February 8, 2023

Castlow

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Seven automaker stocks challenging Tesla’s dominance with electric vehicles

What are we looking for?

Automakers with sustainable dividends that are chipping away at Tesla’s share of the electric vehicle (EV) market as new U.S. tax credits favour more affordable offerings.

The screen

Top EV makers are gaining on Tesla – notably, new U.S. registrations of Tesla cars slipped to 65 per cent of the total number of new EV registrations for the first nine months of 2022. That’s down from 71 per cent in 2021 and 80 per cent between 2018 and 2020.

Tesla’s loss – also demonstrated by its depressed share price and most recent vehicle delivery numbers, which failed to meet projections – has been traditional automakers’ gain. They are best placed to capitalize on significant EV tax credits ushered in under President Joe Biden’s Inflation Reduction Act.

The consumer tax credit – targeting cars under US$55,000 and trucks or SUVs under US$80,000 – takes effect this year and favours the lower-priced vehicles of General Motors, Toyota and other legacy automakers assembled in North America.

Neither EV startups nor segment leader Tesla pay dividends. But other automakers now actively expanding their EV offerings do. Moreover, they have a solid base of current production to meet today’s demand even if EV sales unfold more slowly than expected.

Our search started with a list of global automakers with strong EV lineups as well as the financial strength to pay sustainable dividends. We then applied our TSI Dividend Sustainability Rating System. It awards points to a stock based on key factors:

  • One point for five years of continuous dividend payments – two points for more than five;
  • Two points if it has raised the payment in the past five years;
  • One point for management’s commitment to dividends;
  • One point for operating in non-cyclical industries;
  • One point for limited exposure to foreign currency rates and freedom from political interference;
  • Two points for a strong balance sheet, including manageable debt and adequate cash;
  • Two points for a long-term record of positive earnings and cash flow to cover dividends;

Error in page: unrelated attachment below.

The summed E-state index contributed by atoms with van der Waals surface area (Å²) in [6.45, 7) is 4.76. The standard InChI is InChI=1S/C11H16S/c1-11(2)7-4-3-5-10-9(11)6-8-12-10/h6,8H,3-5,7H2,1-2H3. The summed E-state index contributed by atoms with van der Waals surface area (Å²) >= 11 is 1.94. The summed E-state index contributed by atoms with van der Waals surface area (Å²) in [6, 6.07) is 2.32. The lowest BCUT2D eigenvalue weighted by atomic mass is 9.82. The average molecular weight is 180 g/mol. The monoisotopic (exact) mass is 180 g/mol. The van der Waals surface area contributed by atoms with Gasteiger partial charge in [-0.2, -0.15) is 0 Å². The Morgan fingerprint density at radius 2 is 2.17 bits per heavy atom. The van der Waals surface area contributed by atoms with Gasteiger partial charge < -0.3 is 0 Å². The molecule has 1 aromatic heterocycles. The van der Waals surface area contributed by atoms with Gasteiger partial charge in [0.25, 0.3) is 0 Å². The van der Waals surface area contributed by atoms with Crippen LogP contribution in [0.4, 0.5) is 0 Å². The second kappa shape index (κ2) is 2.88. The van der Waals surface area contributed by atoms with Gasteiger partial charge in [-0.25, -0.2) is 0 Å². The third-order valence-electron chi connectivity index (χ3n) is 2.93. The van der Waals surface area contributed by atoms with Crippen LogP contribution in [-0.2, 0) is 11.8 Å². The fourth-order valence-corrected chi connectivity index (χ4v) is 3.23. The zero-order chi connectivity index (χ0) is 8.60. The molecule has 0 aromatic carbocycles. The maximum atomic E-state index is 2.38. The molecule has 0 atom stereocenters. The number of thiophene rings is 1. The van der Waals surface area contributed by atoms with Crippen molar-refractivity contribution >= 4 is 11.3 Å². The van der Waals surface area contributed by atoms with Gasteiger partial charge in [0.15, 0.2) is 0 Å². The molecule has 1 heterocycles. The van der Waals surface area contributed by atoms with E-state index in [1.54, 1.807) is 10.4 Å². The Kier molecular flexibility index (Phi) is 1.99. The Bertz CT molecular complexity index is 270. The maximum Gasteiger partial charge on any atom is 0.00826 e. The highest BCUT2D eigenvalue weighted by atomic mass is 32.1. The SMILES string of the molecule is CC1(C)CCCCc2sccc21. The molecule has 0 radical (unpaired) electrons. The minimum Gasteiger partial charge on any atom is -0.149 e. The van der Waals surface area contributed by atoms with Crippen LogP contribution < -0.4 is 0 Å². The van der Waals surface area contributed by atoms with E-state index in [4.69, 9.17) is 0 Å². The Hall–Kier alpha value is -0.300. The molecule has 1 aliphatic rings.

• One point if the company is an industry leader.

Companies with 10 to 12 points have the most secure dividends or the highest sustainability. Those with seven to nine points have above-average sustainability; average sustainability, four to six points; and below average sustainability, one to three points.

More about TSI Network

TSI Network is the online home of the Successful Investor Inc., the group of widely followed Canadian investment newsletters by editor and publisher Pat McKeough. They include our award-winning flagship newsletter, The Successful Investor, and the TSI Dividend Advisor. TSI Network is also affiliated with Successful Investor Wealth Management.

What we found

Seven automakers challenging Tesla’s share of the electric vehicle market



Ranking* Company Ticker Div. Sustain. Rating Points Div. Yld. (%) Mkt. Cap. (US$ Bil.) 1Y Ttl. Rtn. (%) Recent Price (US$)
1 Stellantis N.V. STLA-N Above Average 8 7.9 45.7 -26.0 15.06
2 Ford Motor Co. F-N Above Average 8 5.0 47.0 -50.6 12.01
3 Honda Motor Co. (ADR) HMC-N Above Average 8 4.1 39.8 -20.4 23.49
4 Volkswagen AG (ADR) VWAGY Above Average 8 3.2 81.9 -46.3 16.79
5 Toyota Motor Corp. Ltd. (ADR) TM-N Above Average 8 3.0 193.3 -31.1 137.19
6 General Motors Co. GM-N Above Average 8 1.0 48.0 -47.2 34.69
7 Nissan Motor Co. Ltd. (ADR) NSANY Above Average 7 0.7 12.4 -38.6 6.32

Source: Dividend Advisor

Our TSI Dividend Sustainability Rating System generated seven automakers – all with EVs eligible for the new U.S. tax credit. Dearborn, Mich.-based Ford Motor Co. F-N has already launched its Mustang Mach-E electric car and its sold-out F-150 Lightning EV truck. Japan’s Toyota Motor Co. TM-N, the world’s largest automaker, has been a leader in gas/electric hybrid vehicles for years. Now it’s poised to roll out a wider lineup of EVs over the next few years. Likewise, fellow Japanese rival Nissan Motor Co. Ltd. NSANY is also investing billions, including in battery technology, to build on the success of its Leaf sedan, which was one of the first mass-market EVs. In late 2022 it launched its Ariya SUV, with many more models to follow. Another Japanese automaker, Honda Motor Co. Ltd. HMC-N, has teamed up with Detroit’s General Motors Co. GM-N. The arrangement is letting Honda use GM’s Ultium EV batteries as well as its basic EV platform on its own EVs. Meanwhile, GM has already released its Bolt EV and SUV and aims to keep launching new EVs this year and beyond. Netherlands-based Stellantis N.V. STLA-N was formed in 2021 when Fiat Chrysler Automobiles merged with Groupe PSA and its French Peugeot and Citroën brands. Stellantis has major EV vehicle and battery programs under way, with launches set for the next couple of years. And finally, Germany’s Volkswagen AG VWAGY – with its brands Audi, Bentley, Bugatti, Lamborghini and Porsche – is committed to being an EV-focused automaker and will further expand to a full line of vehicles over the next few years.

We advise investors to do additional research on any investments we identify here.

Scott Clayton, MBA, is senior analyst for TSI Network and associate editor of TSI Dividend Advisor.

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